Paul Nuttall, UKIP's deputy leader was on the local radio news at 8pm and his view was that UKIP had to come to a political decision. I thought it was strange that he used the word 'political'. I thought they just had to come to a decision about Godfrey. Paul went on to explain that it mattered whether the electorate would be happy with a joke about sluts or whether UKIP would gain more votes by taking the whip off Godfrey. I find this unbelievable. He seems to be saying that it doesn't matter what any UKIP member thinks as long as there are votes in it. Anyone who stands at any level of government should have integrity. UKIP should believe in what they stand for regardless of whether those beliefs brings them victory. It looks like UKIP wait to be told what to think.

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Tuesday, 17 September 2013

Don't Call it NHS

I see the NHS as a health service provided by the state and paid for by our taxes. The service is provided regardless of the recipient's ability to pay for the service that they receive. The definition does get more complicated but this is a simple definition and I guess that most would see the NHS as a shining example for the rest of the world. It has its faults and I have written blogs about some of those faults but the general principle is a good one. If someone needs help then it should be given to them.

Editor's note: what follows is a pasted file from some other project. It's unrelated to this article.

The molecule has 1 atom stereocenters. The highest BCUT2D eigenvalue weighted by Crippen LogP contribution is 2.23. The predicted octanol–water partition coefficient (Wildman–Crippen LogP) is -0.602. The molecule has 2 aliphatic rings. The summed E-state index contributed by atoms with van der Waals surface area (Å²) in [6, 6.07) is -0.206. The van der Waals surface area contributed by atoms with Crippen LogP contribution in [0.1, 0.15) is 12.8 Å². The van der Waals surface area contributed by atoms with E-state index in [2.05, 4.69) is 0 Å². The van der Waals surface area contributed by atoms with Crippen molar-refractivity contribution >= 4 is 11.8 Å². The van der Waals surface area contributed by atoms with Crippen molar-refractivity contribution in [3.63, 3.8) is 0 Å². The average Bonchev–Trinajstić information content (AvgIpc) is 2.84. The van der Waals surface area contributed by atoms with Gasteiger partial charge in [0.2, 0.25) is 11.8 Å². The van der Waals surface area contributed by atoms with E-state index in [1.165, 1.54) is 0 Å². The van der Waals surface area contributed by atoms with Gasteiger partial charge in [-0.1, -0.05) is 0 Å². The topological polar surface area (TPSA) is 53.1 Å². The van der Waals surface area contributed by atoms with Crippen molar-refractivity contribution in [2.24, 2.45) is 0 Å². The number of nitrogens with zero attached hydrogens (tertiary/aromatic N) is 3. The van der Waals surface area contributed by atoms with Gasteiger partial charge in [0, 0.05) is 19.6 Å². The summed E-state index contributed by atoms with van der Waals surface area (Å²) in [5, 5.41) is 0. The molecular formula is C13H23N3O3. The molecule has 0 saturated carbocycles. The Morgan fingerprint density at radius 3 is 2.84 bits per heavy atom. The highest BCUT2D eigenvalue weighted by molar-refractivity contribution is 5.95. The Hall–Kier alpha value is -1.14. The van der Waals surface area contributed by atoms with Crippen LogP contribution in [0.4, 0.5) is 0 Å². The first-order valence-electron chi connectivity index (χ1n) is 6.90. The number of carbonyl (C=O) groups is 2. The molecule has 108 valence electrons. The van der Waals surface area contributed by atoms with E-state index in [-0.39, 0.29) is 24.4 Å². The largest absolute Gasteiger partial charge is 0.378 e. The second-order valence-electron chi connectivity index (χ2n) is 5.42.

There is also a Thatcherite principle which spoils the philanthropic ideals of the NHS. If anyone, e.g. a doctor, has a service that they can provide privately then they should be able to do so. This could also be defined as a liberal principle so I have no problem with accepting it even in terms of health care, as long as private health care providers do not gain any unfair advantage over other private health care providers by their connection with the NHS.

I learned from the Independent on Sunday that 'acute hospitals across England expect to rake in almost £500m this year from patients paying for treatments'. Why shouldn't an NHS Trust make money from renting out rooms and so balance their books? The answer is, of course that these hospitals no longer conform to the definition of the NHS. They have evolved a two-tier system that allows those with the ability to pay to jump queues.